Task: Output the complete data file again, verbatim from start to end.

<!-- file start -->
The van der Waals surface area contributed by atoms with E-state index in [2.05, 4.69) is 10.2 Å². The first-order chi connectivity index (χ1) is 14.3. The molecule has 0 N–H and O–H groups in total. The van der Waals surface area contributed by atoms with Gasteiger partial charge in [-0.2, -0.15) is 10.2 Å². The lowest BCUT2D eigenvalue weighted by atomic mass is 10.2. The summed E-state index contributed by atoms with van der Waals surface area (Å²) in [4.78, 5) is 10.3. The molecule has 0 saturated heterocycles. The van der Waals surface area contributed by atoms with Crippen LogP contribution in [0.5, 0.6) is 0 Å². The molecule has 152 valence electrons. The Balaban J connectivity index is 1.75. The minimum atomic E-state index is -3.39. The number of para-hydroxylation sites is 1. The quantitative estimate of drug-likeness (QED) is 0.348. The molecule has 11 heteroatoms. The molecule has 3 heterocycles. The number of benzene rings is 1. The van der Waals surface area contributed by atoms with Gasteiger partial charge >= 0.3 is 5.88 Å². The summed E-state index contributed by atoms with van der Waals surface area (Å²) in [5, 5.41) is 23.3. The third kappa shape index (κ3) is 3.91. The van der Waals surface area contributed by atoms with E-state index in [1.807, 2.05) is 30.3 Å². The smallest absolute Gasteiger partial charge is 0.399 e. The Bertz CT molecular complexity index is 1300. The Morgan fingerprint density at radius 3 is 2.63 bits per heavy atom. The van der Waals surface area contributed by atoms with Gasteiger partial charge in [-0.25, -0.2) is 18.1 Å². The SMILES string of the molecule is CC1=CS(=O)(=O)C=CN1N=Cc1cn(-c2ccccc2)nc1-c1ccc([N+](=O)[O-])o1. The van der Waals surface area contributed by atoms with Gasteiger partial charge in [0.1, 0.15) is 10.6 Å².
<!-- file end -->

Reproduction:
The van der Waals surface area contributed by atoms with E-state index in [2.05, 4.69) is 10.2 Å². The first-order chi connectivity index (χ1) is 14.3. The molecule has 0 N–H and O–H groups in total. The van der Waals surface area contributed by atoms with Gasteiger partial charge in [-0.2, -0.15) is 10.2 Å². The lowest BCUT2D eigenvalue weighted by atomic mass is 10.2. The summed E-state index contributed by atoms with van der Waals surface area (Å²) in [4.78, 5) is 10.3. The molecule has 0 saturated heterocycles. The van der Waals surface area contributed by atoms with Crippen LogP contribution in [0.5, 0.6) is 0 Å². The molecule has 152 valence electrons. The Balaban J connectivity index is 1.75. The minimum atomic E-state index is -3.39. The number of para-hydroxylation sites is 1. The quantitative estimate of drug-likeness (QED) is 0.348. The molecule has 11 heteroatoms. The molecule has 3 heterocycles. The number of benzene rings is 1. The van der Waals surface area contributed by atoms with Gasteiger partial charge >= 0.3 is 5.88 Å². The summed E-state index contributed by atoms with van der Waals surface area (Å²) in [5, 5.41) is 23.3. The third kappa shape index (κ3) is 3.91. The van der Waals surface area contributed by atoms with E-state index in [1.807, 2.05) is 30.3 Å². The smallest absolute Gasteiger partial charge is 0.399 e. The Bertz CT molecular complexity index is 1300. The Morgan fingerprint density at radius 3 is 2.63 bits per heavy atom. The van der Waals surface area contributed by atoms with Gasteiger partial charge in [-0.25, -0.2) is 18.1 Å². The SMILES string of the molecule is CC1=CS(=O)(=O)C=CN1N=Cc1cn(-c2ccccc2)nc1-c1ccc([N+](=O)[O-])o1. The van der Waals surface area contributed by atoms with Gasteiger partial charge in [0.1, 0.15) is 10.6 Å².